Happy Pilates Day!

Here at balance, we teach Classical Pilates, but what does that actually mean?  Our recent guest teacher, Shari Berkowitz, has a whole blog post devoted to this same question.  Below we picked out some highlights from her post that make it clear!  Before we dive in, a little history on Mr. Joseph Pilates, the creator!

Joseph Pilates was born in Germany in 1883 and created his exercises to create a fusion of mind and body so that movement is efficient, balanced and graceful. Joseph came in contact with many soldiers who had suffered from various injuries during and following World War I.  He devised spring mechanisms attached to beds to aid in rehabilitation and so began the development of what we refer to today as the Cadillac.  He continued to build his method and the machines that were utilized. His system focused on the core postural muscles which help keep the body balanced and which support the spine. He and his wife Clara moved to New York City and opened their own gym in 1926.  Later, one of their disciples, Romana Kryzanowska, took over the gym.   The first generation of Pilates teachers are often referred to as The Elders.   As the method has been taught, variations and debates about the method have arisen, and in general there is a differentiation between Classical and Contemporary Pilates.

As Shari describes it, the definition of Classical Pilates is quite simple, but contains three subsequent parts to the definition.

The definition of Classical Pilates is, ” Joseph Pilates’ actual exercises, executed in the order he created, with his intentions.”  Shari subsequently explores the three parts of the definition: the exercises, the order and the intention.


  • Classical Pilates and instructors of this subset, teach only the actual exercises or modifications that Mr. Pilates created.  If an instructor does incorporate a different exercise, they will explain the origin.
  • The Pilates exercises themselves, “are verified through The Elders (who are wonderfully clear on what are Mr. Pilates’ exercises and what are their own creations), photographs (which there are many.  They are beautifully clear with shots from one action to the next within each exercise) and film (converted to video.  While the conversion makes everything appear faster than in real-time, these are valuable, easily accessible on DVD and YouTube and vital to watch)”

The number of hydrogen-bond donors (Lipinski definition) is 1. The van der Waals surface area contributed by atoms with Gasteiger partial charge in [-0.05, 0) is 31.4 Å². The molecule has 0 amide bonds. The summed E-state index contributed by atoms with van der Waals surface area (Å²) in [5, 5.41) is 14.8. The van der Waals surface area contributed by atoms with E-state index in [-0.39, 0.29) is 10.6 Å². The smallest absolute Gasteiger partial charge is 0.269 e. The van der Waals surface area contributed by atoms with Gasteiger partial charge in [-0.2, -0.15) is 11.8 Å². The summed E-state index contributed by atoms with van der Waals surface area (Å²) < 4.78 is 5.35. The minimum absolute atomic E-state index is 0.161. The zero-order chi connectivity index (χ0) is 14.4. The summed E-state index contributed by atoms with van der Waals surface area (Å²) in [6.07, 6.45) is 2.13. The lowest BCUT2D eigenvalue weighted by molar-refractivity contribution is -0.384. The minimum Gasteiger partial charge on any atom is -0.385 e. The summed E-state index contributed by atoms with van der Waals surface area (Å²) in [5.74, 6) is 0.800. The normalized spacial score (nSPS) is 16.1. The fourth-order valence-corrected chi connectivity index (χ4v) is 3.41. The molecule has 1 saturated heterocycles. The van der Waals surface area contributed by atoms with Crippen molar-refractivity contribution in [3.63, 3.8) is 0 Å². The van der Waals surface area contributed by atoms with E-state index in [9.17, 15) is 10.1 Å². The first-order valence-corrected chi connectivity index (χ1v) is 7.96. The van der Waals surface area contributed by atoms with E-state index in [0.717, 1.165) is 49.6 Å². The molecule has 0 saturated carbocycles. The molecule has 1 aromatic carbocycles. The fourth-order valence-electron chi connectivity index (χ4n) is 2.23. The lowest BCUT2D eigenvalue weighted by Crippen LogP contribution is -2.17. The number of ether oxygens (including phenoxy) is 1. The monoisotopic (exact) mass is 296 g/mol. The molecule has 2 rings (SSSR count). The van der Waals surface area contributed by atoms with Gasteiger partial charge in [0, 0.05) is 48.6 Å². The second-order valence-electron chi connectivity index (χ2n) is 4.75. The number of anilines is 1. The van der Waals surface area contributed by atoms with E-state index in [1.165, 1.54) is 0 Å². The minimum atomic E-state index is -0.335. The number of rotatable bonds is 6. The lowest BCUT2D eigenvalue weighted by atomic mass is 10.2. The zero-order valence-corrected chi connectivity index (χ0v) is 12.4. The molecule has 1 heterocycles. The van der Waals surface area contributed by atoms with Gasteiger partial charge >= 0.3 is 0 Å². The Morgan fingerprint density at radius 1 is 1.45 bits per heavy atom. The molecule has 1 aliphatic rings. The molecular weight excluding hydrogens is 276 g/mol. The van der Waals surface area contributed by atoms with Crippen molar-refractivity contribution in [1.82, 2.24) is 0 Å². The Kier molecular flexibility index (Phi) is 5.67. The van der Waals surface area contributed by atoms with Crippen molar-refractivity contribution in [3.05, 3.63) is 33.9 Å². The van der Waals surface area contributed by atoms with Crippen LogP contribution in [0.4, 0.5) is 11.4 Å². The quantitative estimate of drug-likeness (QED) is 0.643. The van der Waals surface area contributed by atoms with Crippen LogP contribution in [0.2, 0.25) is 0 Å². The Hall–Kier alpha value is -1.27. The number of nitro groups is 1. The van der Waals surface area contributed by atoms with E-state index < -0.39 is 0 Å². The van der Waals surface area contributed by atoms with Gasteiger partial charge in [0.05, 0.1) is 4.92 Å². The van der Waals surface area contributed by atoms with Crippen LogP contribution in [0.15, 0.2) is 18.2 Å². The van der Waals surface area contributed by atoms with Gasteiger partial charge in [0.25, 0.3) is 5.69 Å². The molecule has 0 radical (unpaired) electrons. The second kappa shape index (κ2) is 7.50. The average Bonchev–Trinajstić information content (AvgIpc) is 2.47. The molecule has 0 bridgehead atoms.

• Shari gives a simple reason as to why some instructors (including herself) stick to Classical Pilates: ” Because we find that doing it all Mr. Pilates way truly crafts the body and mind into balance.  Mr. Pilates’ exercises are simple enough, challenging enough and “deep” enough to delve into for a lifetime.  So, we stick to this.”

The Order of Exercises:

  • Mr. Pilates created a set order of exercises on the mat and reformer.  A Classical Pilates teacher follows this order every time s/he works on the reformer and mat.  S/He may omit exercises to make it suitable for the level of the client (over the past 20 years, training programs have created systems to determine what are beginner exercises, intermediate exercises, advanced exercises and super-advanced exercises.  These systems were developed to help apprentices and new teachers know what to do and what not to do with a client.).
  • Classical Pilates teachers teach within the order of exercises Mr. Pilates created for the reformer and mat.
  • Why?  Because Mr. Pilates’ order appropriately warms up the body, challenges and cools it down.  His order challenges clients in the appropriate progression with and then against gravity:  lying down, sitting up, kneeling, standing.
  • What about on other apparatus?  Classical Pilates teachers use the previously mentioned progression as well as all of the information s/he gathered during the reformer and mat portion of the session to pick which exercises to do on other apparatus and which order to do them in.  If the session is primarily on an additional piece of apparatus like the wunda chair or cadillac/trapeze table, then a Classical Pilates teacher works to create a session with that gravitational progression and the theory behind the reformer and mat exercise orders to create a well-balanced and challenging session for her client.


  • What was Mr. Pilates’ intentions?  That the session is a strong full body and mind workout, appropriate for the client that centers around abdominal strength.  Clients are meant to exercise to their fullest potential.  We must take into account the person in front of us adapting the workout for each client’s individual needs.  A relatively normal, healthy person ought to be challenged in stamina, strength, stretch and stability.  Those who are ill or special cases in any way still get challenges, but we take their condition into account when challenging stamina.

Shari continues on to explain some specific differences in the details of Classical Pilates.  At Balance, our instructors are trained through Power Pilates, which is a Classical training program, which is why we call ourselves a Classical Pilates studio.  In contrast, Contemporary Pilates builds off the method and “thinks outside the box” when it comes to the method, incorporating different exercises.  In 2000, a court decided that the term Pilates could not be trademarked. As a result, many schools have taken extensive liberties with the system – adding exercises, changing principles, including new kinesiology research, etc, in programming sessions and developing a new curriculum.

If you’d like to read the whole article from Shari Berkowitz, check out the full blog post here!

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